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Friday Fundamentals: Understanding Selections and Layers in Photoshop

Did you ever start a class feeling like everyone else had been meeting for a couple weeks behind your back? Starting out with Photoshop gave me flashbacks to freshman calculus where the engineering students in the front row constantly jumped out of their seats to correct the flustered grad student T.A. 

If you're just starting with Photoshop (I mean just starting) or if you've managed to eek out projects, but feel like you're getting by with luck and guessing, then this Friday Fundamentals installment is for you. It features a video from Deke's new course at lynda.com, Introducing Photoshop, called "Understanding selections and layers." And it's chock full of basic Photoshop concepts that a beginner might overlook in their overwhelmed-ness:

In this movie, you'll get a quick background on, well, the Background (which is technically not a layer), actual layers, and how to make a simple selection (the blue ball-face above) and stash it on a layer. These are all critical concepts to understand, especially when you're using Photoshop in the service of graphical design. Try it out. It may answer those questions you missed when we all secretly got together without you during the summer. 

If you'd like to see more of the course, or recommend it to a friend who might benefit, you can get a free week's trial at lynda.com/dekeRead more » 

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New Course: Introducing Illustrator (with Free Samples!)

Today, lynda.com released Deke's new course---Introducing Illustrator---expressly designed for those of you who want to learn Adobe Illustrator from an experienced instructor who starts at square one, getting to know the powerhouse vector-drawing application, and create well-crafted illustrations with no previous experience required.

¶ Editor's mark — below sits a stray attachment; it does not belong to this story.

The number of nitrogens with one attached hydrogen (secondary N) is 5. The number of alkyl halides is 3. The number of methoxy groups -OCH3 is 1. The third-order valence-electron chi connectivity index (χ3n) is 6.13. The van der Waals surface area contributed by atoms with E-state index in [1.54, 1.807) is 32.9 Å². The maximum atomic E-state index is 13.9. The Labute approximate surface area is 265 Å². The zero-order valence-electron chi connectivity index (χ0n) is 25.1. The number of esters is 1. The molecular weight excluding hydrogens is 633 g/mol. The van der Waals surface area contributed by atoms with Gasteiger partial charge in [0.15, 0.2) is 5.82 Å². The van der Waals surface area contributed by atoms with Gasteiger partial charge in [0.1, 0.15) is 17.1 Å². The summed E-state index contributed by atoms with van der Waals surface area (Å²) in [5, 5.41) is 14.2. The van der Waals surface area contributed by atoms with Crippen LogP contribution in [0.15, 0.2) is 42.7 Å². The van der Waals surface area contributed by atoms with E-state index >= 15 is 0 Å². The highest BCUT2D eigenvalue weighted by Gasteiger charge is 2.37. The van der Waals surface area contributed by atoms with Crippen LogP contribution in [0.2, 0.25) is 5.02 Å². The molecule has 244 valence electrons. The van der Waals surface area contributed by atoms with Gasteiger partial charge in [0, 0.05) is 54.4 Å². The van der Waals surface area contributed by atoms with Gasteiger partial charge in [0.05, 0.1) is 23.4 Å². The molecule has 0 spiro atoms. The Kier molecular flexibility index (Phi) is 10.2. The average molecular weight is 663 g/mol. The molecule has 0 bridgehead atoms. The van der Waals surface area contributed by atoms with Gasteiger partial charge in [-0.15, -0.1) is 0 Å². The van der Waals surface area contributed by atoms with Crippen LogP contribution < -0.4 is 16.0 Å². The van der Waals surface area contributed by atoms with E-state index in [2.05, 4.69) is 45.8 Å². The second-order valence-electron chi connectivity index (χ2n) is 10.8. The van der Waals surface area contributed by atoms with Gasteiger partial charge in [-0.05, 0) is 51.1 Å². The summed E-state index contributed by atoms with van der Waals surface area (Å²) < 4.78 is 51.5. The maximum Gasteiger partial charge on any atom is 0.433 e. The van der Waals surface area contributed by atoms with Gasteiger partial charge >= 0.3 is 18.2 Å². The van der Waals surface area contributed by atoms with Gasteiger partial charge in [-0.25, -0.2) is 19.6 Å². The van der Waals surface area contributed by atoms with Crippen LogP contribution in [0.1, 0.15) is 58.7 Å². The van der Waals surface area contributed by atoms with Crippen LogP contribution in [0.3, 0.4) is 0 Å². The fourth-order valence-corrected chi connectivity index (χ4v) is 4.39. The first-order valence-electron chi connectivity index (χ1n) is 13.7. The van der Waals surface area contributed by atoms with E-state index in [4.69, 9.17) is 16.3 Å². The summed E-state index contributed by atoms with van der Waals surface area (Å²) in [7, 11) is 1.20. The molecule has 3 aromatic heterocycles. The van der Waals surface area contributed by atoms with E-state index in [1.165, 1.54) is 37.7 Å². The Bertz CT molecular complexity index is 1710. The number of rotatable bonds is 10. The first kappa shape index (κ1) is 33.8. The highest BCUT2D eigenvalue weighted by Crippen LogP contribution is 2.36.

Introducing Illustrator: No Experience Required

This course may prove particularly interesting for those of you who know Photoshop fairly well and now have access to Illustrator via CC, as well. I don't know about you, but I often feel like training either starts in medias res or is so slow and plodding that I can barely keep my eyezzzzz...

Anyway, this isn't that. If you need proof, there are some unlocked movies you can check out at lynda.com without a membership. (They always unlock a percentage of movies for anyone to access; just look for blue links on the table of contents page for any course.) Here's what's on offer (for free) in Introducing IllustratorRead more » 

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HDR + ACR in Photoshop CC

My guess is that many of you already appreciate the wonders of HDR. But just in case, here's the idea: Armed with a digital camera, you capture multiple exposures of a single scene. (Most commonly, you set your DSLR to rapid-capture three or more "bracketed" shots, which can be accomplished handheld or with the aid of a tripod. Check your manual.) Then you use some form of software to merge the exposures into an astonishing work of highly detailed imagery.

If you live and breathe HDR, the best tool is a program called Photomatix Pro from HDRsoft. It costs $99. Which is only fitting this time of year. You deserve a gift, am I right? Yes, I'm right.

Meanwhile, for you Adobe enthusiasts, there's Photoshop CC. It offers the ability to merge multiple exposures into a whopping 32-bit-per-channel composite and then develop the result in ACR, better known as Camera Raw. Photoshop CC costs considerably more than Photomatix. But, of course, Photoshop has other jobs to do.

Here's an example of HDR in Photoshop CC:

Skyline Arch in Photoshop HDR

That first image is the initial HDR merge of five exposures that I caught of Skyline Arch (high atop Arches National Park, Utah). The second is my development of the 32-bit-per-channel image in Camera Raw. In the third image, we start tripping with Motion Blur set to the Luminosity mode. And fourth, the best use for Radial Blur I've come up with in years, set to 70% opacity.

The overhead is huge. A typical 32-bit 22-megapixel ACR-HDR composite weighs in at close to 1GB. (Seriously wtf?!) But what you can do, you would not believe.

I reveal all in next week's Deke's Techniques. Read more » 

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Introducing Introducing Photoshop: Design (No Experience Required)